A Customer-First Approach
All you need to do is google how to much does it cost for a “Plumber to replace a kitchen sink” or “how much does a Cleaner cost per month” and you can see the variety of responses and general confusion amongst consumers about how much they expect to pay and what their experiences are with charges. The answers are usually “it depends” on how long/size/parts/travel etc.
“Adoption of value pricing has begun,” comments Lazanis, “and it won’t stop – it’s simply a better way of working. That said, change is hard. There are deeply ingrained cultural norms that revolve around the billable hour.
“I’ll go out and say it. The billable hour is a terrible measure for pricing your services. No one says to themselves, “You know what? I feel like buying 4.75 hours of my cleaner’s time today.”
Instead, customers are more likely to say something like “I want to know how much it would cost to clean my house once a week”. Charging by the hour for the job is unhelpful and does not give the answer your customer needs. What is valuable to your clients is understanding that they can purchase a full house clean from your business for $100 – regardless of whether that will take your team two hours or four.
Unfortunately, the behaviour of valuing your services based on time is so deeply entrenched, that many businesses don’t see the point in changing. What those businesses need to understand are the major flaws to this thinking. Ryan Lazanis delves into the four flaws below which we think can really apply to your business, be it a Cleaning service, Plumbing, Electrical or IT installation:
Flaw #1: Bias
The major flaw with the billable hour is the bias on the part of the service provider to spend an unnecessary amount of time on the task. Rather than providing laser focus on the client’s needs, those charging by the hour have a bias to do whatever pads their timesheets.
I’m not saying that people do this on purpose. Most are honest. But the issue is that the bias exists and it goes contrary to the goals of the client.
Flaw #2: Rewarding Inefficiency
The billable hour rewards inefficiency and lack of innovation, and it punishes efficiency. It’s no wonder that so many services and trade firms have stagnated. Why would anyone want to continuously innovate their business model into something more efficient if that innovation would actually lead to reduced revenues?
By putting a value pricing approach in place, the business is literally forced to find innovative ways to increase efficiency and effectiveness.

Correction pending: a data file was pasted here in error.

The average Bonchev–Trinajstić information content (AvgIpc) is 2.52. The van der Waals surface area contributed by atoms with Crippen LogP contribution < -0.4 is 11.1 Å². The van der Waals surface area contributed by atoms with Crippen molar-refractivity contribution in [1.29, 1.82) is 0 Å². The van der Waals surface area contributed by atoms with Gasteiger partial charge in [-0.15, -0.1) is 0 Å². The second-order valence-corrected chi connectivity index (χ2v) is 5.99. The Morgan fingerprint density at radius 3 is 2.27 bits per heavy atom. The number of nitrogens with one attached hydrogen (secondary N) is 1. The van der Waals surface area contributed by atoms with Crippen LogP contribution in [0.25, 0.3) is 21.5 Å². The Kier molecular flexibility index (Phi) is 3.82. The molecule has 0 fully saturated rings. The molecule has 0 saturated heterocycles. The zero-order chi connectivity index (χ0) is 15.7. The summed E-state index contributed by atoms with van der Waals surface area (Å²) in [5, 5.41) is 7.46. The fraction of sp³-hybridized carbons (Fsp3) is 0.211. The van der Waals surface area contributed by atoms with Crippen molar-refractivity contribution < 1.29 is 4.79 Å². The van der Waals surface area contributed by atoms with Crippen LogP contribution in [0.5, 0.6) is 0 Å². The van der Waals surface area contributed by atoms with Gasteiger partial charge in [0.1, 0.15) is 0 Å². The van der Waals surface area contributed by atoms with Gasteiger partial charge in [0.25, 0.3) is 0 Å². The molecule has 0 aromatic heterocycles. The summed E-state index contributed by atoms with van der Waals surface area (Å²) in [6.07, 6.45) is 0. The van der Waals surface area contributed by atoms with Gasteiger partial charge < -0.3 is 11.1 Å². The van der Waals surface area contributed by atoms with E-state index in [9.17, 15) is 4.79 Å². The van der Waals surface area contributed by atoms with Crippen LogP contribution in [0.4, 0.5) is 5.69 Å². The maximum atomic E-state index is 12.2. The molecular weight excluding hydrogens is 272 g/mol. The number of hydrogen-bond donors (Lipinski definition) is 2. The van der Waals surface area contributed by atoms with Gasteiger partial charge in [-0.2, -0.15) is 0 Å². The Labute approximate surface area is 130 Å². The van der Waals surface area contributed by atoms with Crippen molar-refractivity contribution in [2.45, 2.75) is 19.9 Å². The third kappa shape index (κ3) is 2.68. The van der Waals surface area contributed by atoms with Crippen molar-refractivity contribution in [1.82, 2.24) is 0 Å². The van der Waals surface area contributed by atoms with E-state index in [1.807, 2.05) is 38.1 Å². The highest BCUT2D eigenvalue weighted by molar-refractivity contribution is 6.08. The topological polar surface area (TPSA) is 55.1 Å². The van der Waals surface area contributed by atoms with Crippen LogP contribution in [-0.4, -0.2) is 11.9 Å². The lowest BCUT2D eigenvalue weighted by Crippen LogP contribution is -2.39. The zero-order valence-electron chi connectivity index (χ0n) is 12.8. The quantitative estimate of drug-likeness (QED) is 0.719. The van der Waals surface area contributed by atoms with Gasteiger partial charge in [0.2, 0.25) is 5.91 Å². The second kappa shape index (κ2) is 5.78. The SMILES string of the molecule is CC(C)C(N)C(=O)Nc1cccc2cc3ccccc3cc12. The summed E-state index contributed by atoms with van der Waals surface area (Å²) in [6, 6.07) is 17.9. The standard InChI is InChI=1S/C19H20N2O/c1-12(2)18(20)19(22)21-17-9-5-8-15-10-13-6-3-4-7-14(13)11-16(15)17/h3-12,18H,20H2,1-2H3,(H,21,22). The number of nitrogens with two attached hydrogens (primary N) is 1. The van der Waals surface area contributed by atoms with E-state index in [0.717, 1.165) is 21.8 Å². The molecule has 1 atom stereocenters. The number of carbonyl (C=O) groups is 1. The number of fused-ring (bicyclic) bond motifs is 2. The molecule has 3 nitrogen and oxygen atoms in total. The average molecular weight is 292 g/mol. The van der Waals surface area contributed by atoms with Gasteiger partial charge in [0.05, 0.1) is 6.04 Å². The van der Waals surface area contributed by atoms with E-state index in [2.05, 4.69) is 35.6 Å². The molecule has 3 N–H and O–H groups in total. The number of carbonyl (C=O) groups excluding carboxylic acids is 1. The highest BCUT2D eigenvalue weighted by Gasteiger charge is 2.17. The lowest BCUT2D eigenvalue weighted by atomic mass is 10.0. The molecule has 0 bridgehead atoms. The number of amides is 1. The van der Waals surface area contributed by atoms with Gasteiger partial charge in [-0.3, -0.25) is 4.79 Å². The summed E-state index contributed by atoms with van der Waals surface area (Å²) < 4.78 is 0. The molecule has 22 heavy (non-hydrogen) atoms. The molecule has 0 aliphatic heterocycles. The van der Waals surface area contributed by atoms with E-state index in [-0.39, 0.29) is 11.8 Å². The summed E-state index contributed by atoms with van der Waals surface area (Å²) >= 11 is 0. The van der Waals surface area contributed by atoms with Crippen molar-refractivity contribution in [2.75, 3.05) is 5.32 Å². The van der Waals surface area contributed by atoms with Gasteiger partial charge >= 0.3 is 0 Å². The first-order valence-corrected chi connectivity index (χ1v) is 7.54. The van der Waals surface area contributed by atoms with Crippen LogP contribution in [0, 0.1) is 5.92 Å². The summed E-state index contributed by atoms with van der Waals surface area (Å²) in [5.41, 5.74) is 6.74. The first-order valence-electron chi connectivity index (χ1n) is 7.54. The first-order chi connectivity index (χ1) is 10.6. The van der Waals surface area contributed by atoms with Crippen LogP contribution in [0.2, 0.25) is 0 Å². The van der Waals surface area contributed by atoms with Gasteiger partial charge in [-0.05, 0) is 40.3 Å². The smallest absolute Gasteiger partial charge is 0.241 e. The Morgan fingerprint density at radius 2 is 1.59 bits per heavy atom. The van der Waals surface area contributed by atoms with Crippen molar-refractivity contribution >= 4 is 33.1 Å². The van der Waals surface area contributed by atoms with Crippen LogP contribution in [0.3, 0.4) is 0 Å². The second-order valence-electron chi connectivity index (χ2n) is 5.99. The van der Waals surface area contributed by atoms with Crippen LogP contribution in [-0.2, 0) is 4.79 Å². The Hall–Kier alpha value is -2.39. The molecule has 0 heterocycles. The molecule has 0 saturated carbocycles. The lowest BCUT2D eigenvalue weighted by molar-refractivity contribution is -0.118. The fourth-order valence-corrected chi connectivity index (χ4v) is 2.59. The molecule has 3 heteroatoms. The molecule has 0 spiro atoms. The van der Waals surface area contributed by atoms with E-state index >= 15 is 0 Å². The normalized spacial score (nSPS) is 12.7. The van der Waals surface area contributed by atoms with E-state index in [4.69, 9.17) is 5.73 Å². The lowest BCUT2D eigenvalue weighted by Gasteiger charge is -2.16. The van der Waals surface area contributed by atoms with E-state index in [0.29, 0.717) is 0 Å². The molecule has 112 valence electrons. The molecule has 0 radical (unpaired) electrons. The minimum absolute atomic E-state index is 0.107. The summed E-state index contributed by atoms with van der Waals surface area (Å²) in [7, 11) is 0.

Flaw #3: Looks Inward, Not Outward
Newsflash: the customer doesn’t care about the amount of time that you spend on them nor do they care about how much your time costs. They don’t care if it takes you two hours to complete a given task, nor do they care if it takes you 200 hours. They simply don’t care.
Valuing your services based on time is a major disconnect from what the client actually cares about: the end result. That end result is worth something to the client which should translate to the value, or price, of your services.
Businesses in the services and trades sectors need to put a customer-first approach to pricing their services and in order to do so, the first step is to ditch the billable hour.
Flaw #4: Leads to Confusion
When quoting costs using the billable hour, it is exceptionally difficult for the client to estimate costs and can lead to frustration. I went through this very frustration as of late when looking to engage someone to replace my drains.
I was speaking to someone exceptionally skilled and liked what he had to say but we kept getting tangled up with costs. The plumber kept quoting hours but I had no idea how many hours this would take. The subject matter was far from my area of expertise and since I had no frame of reference I literally had no clue what the costs would be.
Although I think this person could have helped out, I ultimately lost interest trying to figure out whether these costs were in our budget, which probably resulted in a lost sale.
We here at GeoOp think this is a really insightful piece of work. For some of our customers this could be a way to focus less on quoting and site visits that do not generate cash. They could instead quote fixed rates over the phone or onsite and conduct the work in one visit rather than cost and quoting based on what they can review onsite and back at the office.
Naturally this might not suit some kinds of work, like Construction or Commercial Electrical work but we could definitely see this working for Residential Cleaners, Plumbers and Electricians after some work was put into to get value based prices right.
What do you guys think? Would you change your rates to fixed rates based on value rather than quoting hourly and cost + margin models and would this make business easier for you?